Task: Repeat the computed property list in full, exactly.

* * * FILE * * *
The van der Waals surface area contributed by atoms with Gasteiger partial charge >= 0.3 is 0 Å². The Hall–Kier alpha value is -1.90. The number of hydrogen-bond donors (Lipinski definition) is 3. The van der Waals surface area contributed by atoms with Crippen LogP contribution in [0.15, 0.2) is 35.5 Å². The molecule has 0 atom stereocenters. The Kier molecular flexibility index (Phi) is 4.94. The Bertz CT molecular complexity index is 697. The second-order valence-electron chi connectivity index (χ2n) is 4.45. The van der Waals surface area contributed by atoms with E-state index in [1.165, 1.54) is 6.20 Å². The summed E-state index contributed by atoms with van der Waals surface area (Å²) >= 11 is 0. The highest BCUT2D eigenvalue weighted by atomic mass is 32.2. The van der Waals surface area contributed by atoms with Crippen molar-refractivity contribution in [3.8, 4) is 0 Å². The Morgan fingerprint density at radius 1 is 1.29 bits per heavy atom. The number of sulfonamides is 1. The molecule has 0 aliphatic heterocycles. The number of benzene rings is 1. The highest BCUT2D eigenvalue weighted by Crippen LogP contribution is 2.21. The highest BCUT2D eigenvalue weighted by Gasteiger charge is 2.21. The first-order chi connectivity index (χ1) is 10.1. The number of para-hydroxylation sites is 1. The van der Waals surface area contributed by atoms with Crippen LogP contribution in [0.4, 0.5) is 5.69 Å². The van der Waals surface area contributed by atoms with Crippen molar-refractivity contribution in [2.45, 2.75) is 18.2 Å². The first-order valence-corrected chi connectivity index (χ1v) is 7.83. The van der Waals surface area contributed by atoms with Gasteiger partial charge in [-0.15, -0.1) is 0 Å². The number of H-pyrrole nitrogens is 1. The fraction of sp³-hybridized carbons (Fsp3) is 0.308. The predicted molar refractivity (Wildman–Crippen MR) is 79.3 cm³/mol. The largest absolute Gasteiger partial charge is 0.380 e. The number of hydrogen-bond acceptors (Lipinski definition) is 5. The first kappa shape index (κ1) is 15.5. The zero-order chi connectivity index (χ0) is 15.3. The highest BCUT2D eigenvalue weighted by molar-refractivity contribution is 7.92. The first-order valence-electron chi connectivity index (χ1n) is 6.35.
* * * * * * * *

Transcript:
The van der Waals surface area contributed by atoms with Gasteiger partial charge >= 0.3 is 0 Å². The Hall–Kier alpha value is -1.90. The number of hydrogen-bond donors (Lipinski definition) is 3. The van der Waals surface area contributed by atoms with Crippen LogP contribution in [0.15, 0.2) is 35.5 Å². The molecule has 0 atom stereocenters. The Kier molecular flexibility index (Phi) is 4.94. The Bertz CT molecular complexity index is 697. The second-order valence-electron chi connectivity index (χ2n) is 4.45. The van der Waals surface area contributed by atoms with E-state index in [1.165, 1.54) is 6.20 Å². The summed E-state index contributed by atoms with van der Waals surface area (Å²) >= 11 is 0. The highest BCUT2D eigenvalue weighted by atomic mass is 32.2. The van der Waals surface area contributed by atoms with Crippen molar-refractivity contribution in [3.8, 4) is 0 Å². The Morgan fingerprint density at radius 1 is 1.29 bits per heavy atom. The number of sulfonamides is 1. The molecule has 0 aliphatic heterocycles. The number of benzene rings is 1. The highest BCUT2D eigenvalue weighted by Crippen LogP contribution is 2.21. The highest BCUT2D eigenvalue weighted by Gasteiger charge is 2.21. The first-order chi connectivity index (χ1) is 10.1. The number of para-hydroxylation sites is 1. The van der Waals surface area contributed by atoms with Crippen LogP contribution in [0.4, 0.5) is 5.69 Å². The van der Waals surface area contributed by atoms with Crippen molar-refractivity contribution in [2.45, 2.75) is 18.2 Å². The first-order valence-corrected chi connectivity index (χ1v) is 7.83. The van der Waals surface area contributed by atoms with Gasteiger partial charge in [-0.15, -0.1) is 0 Å². The number of H-pyrrole nitrogens is 1. The fraction of sp³-hybridized carbons (Fsp3) is 0.308. The predicted molar refractivity (Wildman–Crippen MR) is 79.3 cm³/mol. The largest absolute Gasteiger partial charge is 0.380 e. The number of hydrogen-bond acceptors (Lipinski definition) is 5. The first kappa shape index (κ1) is 15.5. The zero-order chi connectivity index (χ0) is 15.3. The highest BCUT2D eigenvalue weighted by molar-refractivity contribution is 7.92. The first-order valence-electron chi connectivity index (χ1n) is 6.35.